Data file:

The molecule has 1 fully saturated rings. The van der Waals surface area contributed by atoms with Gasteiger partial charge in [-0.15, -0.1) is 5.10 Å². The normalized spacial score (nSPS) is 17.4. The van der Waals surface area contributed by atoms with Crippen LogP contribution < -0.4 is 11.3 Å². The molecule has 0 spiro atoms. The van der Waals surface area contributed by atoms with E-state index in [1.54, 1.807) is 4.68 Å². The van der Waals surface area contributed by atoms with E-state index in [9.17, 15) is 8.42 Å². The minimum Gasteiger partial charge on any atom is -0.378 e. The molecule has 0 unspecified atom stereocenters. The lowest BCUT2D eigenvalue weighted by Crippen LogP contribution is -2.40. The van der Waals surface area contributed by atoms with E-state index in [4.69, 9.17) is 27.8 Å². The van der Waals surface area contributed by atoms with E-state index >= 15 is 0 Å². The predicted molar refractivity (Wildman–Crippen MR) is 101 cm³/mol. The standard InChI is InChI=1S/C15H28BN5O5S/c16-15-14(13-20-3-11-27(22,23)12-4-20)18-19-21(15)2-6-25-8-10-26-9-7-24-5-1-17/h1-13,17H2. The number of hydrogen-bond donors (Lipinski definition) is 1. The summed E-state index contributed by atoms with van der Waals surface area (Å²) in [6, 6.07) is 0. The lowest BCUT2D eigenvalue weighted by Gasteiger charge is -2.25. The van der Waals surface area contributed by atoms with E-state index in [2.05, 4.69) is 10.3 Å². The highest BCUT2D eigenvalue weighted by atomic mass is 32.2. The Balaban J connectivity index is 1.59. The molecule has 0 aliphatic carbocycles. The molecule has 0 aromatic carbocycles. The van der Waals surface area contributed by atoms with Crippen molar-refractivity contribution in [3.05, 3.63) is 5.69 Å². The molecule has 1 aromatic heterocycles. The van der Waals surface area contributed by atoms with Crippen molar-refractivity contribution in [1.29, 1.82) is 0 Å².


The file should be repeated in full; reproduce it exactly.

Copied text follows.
The molecule has 1 fully saturated rings. The van der Waals surface area contributed by atoms with Gasteiger partial charge in [-0.15, -0.1) is 5.10 Å². The normalized spacial score (nSPS) is 17.4. The van der Waals surface area contributed by atoms with Crippen LogP contribution < -0.4 is 11.3 Å². The molecule has 0 spiro atoms. The van der Waals surface area contributed by atoms with E-state index in [1.54, 1.807) is 4.68 Å². The van der Waals surface area contributed by atoms with E-state index in [9.17, 15) is 8.42 Å². The minimum Gasteiger partial charge on any atom is -0.378 e. The molecule has 0 unspecified atom stereocenters. The lowest BCUT2D eigenvalue weighted by Crippen LogP contribution is -2.40. The van der Waals surface area contributed by atoms with E-state index in [4.69, 9.17) is 27.8 Å². The van der Waals surface area contributed by atoms with E-state index >= 15 is 0 Å². The predicted molar refractivity (Wildman–Crippen MR) is 101 cm³/mol. The standard InChI is InChI=1S/C15H28BN5O5S/c16-15-14(13-20-3-11-27(22,23)12-4-20)18-19-21(15)2-6-25-8-10-26-9-7-24-5-1-17/h1-13,17H2. The number of hydrogen-bond donors (Lipinski definition) is 1. The summed E-state index contributed by atoms with van der Waals surface area (Å²) in [6, 6.07) is 0. The lowest BCUT2D eigenvalue weighted by Gasteiger charge is -2.25. The van der Waals surface area contributed by atoms with E-state index in [2.05, 4.69) is 10.3 Å². The highest BCUT2D eigenvalue weighted by atomic mass is 32.2. The Balaban J connectivity index is 1.59. The molecule has 0 aliphatic carbocycles. The molecule has 0 aromatic carbocycles. The van der Waals surface area contributed by atoms with Crippen molar-refractivity contribution in [3.05, 3.63) is 5.69 Å². The molecule has 1 aromatic heterocycles. The van der Waals surface area contributed by atoms with Crippen molar-refractivity contribution in [1.29, 1.82) is 0 Å².